Neil Young’s Film Lounge – Wonderland



USA 2003 : James COX : 104 mins

In typically quirky style, Christopher Walken’s long-term dream project is a biopic on the
life and times of well-endowed porn star John Holmes, although the long struggle to get
people interested seems to have worn away at his enthusiasm for the somewhat strange
“I’ve done a number of scripts,” says Walken. ” It’s sort of my hobby. When I’m not working,
I sit around and I write these things. I spent a couple of years trying to get the John Holmes
script made. Let’s face it, though, getting a movie made is a miracle. I don’t know how people
do it. I had a lot of lunches and a lot of people said they were enthusiastic, but nothing happened.
When I first got interested in it, he [Holmes] had recently died. There was a big article in one
of the Sunday papers about him and I just thought it was an interesting story: the idea
of a gift being a curse.”
Empire Australia, April 2002

“John Holmes was a normal guy from the Mid West – an ambulance driver. Didn’t realise
he had this phenomenal dick, became a porn star. When he died of AIDS he had screwed
10,000 people, was a freebase cocaine addict and was wanted for homicide… Walken’s
obsessed with him! He relates to all this because that’s what 35 years in show-business is like!”
Abel Ferrara

After his years of fruitless scriptwriting toil, Christopher Walken must have wept tears of frustration when he heard about Wonderland: a semi-fictionalised version of the most controversial and sordid chapter from John Holmes’s drug-addled post-limelight years. Seven years before his 1988 AIDS-related death, a down-on-his luck, heavily-in-debt Holmes (Val Kilmer) ends up falling in with various addicts and dealers on the LA criminal underworld’s seedy fringes. An ill-advised robbery of well-connected nightclub owner Eddie Nash (Eric Bogosian) ends up delivering fatal consequences for several of the perpetrators, though in real life the exact scale of the now-deceased Holmes’s involvement was never clearly established.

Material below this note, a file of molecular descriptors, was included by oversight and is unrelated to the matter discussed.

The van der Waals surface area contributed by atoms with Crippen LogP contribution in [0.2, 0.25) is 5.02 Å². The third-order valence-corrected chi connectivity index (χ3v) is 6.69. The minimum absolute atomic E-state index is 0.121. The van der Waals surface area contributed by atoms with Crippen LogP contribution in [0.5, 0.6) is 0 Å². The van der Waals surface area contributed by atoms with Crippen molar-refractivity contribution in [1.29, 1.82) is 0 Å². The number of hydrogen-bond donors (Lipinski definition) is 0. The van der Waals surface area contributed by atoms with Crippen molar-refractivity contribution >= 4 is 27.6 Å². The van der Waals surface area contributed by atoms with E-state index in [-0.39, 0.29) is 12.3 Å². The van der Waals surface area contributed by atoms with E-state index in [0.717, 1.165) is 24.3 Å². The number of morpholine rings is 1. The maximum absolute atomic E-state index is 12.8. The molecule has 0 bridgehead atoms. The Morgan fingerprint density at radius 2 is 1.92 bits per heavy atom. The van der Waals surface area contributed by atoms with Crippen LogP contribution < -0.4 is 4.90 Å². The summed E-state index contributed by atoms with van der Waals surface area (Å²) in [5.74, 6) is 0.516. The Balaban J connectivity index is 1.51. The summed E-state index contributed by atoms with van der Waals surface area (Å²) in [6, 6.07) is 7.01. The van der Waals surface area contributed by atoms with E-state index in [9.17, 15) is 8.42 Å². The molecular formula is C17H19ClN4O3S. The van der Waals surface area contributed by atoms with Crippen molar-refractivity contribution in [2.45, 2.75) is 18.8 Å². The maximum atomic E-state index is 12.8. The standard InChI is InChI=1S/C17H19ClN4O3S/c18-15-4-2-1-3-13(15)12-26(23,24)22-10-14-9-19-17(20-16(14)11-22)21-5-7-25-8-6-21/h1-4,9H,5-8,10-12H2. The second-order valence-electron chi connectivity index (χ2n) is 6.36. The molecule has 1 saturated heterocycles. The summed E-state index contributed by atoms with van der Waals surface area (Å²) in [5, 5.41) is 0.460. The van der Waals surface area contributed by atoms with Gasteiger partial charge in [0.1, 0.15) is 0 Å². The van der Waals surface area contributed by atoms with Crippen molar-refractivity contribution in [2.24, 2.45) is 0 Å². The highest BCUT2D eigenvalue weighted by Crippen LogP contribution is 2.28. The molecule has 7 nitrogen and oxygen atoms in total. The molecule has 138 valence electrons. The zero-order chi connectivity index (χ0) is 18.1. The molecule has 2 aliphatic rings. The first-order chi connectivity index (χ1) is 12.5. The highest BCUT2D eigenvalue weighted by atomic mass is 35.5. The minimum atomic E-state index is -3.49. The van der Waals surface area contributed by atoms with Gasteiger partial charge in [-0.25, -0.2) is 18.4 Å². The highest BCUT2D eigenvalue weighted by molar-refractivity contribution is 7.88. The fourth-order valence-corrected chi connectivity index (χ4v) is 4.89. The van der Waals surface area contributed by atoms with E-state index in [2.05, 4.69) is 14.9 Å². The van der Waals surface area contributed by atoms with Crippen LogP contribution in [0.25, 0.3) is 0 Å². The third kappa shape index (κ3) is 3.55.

Cox and his three fellow screenwriters concoct an ambitious but confusing narrative structure in which events are described by two separate, conflicting narrators, including Holmes himself. Cox then proceeds to ‘jazz up’ proceedings according to the well-established cliches of the ‘drug movie’ – he’s clearly seen GoodFellas and Requiem for a Dream (not to mention Boogie Nights, Traffic and Blow) on numerous occasions, and his debt to more talented directors is evident in nearly every frame.

But no amount of visual tricksiness can distract us from the fundamental flaws in the needlessly twisty, pseudo-clever script – this kind of material really needs a James Ellroy to make it really fly, and there’s no evidence of Ellroy-standard involvement at any level of Wonderland. Instead, the film – despite several well-observed performances – ends up much nearer to the exploitative ‘True Crime’ exposes from American TV. And the messy, gratuitously bloody finale comes uncomfortably close to libelling its bumbling ‘hero’ – you won’t have to be Christopher Walken to leave the cinema with a nasty taste in your mouth.

26th April, 2004
(seen 22nd January : Cineworld, Milton Keynes : CinemaDays press-screenings event)

by Neil Young